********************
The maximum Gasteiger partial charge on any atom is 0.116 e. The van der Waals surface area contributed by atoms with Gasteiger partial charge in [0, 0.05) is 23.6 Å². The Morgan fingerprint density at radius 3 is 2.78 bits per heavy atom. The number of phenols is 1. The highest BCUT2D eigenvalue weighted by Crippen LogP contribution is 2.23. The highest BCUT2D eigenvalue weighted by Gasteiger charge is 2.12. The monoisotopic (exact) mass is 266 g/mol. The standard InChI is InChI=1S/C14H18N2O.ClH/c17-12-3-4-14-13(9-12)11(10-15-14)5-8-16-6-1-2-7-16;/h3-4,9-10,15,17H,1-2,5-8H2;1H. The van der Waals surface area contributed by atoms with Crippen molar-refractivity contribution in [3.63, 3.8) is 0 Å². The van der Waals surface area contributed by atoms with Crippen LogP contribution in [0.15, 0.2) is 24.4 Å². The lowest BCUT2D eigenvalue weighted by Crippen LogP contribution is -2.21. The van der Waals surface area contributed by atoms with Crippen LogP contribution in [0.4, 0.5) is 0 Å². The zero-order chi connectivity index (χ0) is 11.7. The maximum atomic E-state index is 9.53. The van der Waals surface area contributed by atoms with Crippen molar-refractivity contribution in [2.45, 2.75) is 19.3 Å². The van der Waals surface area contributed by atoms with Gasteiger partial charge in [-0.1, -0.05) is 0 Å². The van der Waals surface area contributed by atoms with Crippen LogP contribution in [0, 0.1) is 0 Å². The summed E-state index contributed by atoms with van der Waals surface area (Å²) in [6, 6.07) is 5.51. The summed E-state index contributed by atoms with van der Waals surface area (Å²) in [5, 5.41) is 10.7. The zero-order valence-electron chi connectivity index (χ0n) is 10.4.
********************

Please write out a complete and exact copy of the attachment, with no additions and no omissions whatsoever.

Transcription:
The maximum Gasteiger partial charge on any atom is 0.116 e. The van der Waals surface area contributed by atoms with Gasteiger partial charge in [0, 0.05) is 23.6 Å². The Morgan fingerprint density at radius 3 is 2.78 bits per heavy atom. The number of phenols is 1. The highest BCUT2D eigenvalue weighted by Crippen LogP contribution is 2.23. The highest BCUT2D eigenvalue weighted by Gasteiger charge is 2.12. The monoisotopic (exact) mass is 266 g/mol. The standard InChI is InChI=1S/C14H18N2O.ClH/c17-12-3-4-14-13(9-12)11(10-15-14)5-8-16-6-1-2-7-16;/h3-4,9-10,15,17H,1-2,5-8H2;1H. The van der Waals surface area contributed by atoms with Crippen molar-refractivity contribution in [3.63, 3.8) is 0 Å². The van der Waals surface area contributed by atoms with Crippen LogP contribution in [0.15, 0.2) is 24.4 Å². The lowest BCUT2D eigenvalue weighted by Crippen LogP contribution is -2.21. The van der Waals surface area contributed by atoms with Crippen LogP contribution in [0.4, 0.5) is 0 Å². The zero-order chi connectivity index (χ0) is 11.7. The maximum atomic E-state index is 9.53. The van der Waals surface area contributed by atoms with Crippen molar-refractivity contribution in [2.45, 2.75) is 19.3 Å². The van der Waals surface area contributed by atoms with Gasteiger partial charge in [-0.1, -0.05) is 0 Å². The van der Waals surface area contributed by atoms with Crippen LogP contribution in [0, 0.1) is 0 Å². The summed E-state index contributed by atoms with van der Waals surface area (Å²) in [6, 6.07) is 5.51. The summed E-state index contributed by atoms with van der Waals surface area (Å²) in [5, 5.41) is 10.7. The zero-order valence-electron chi connectivity index (χ0n) is 10.4.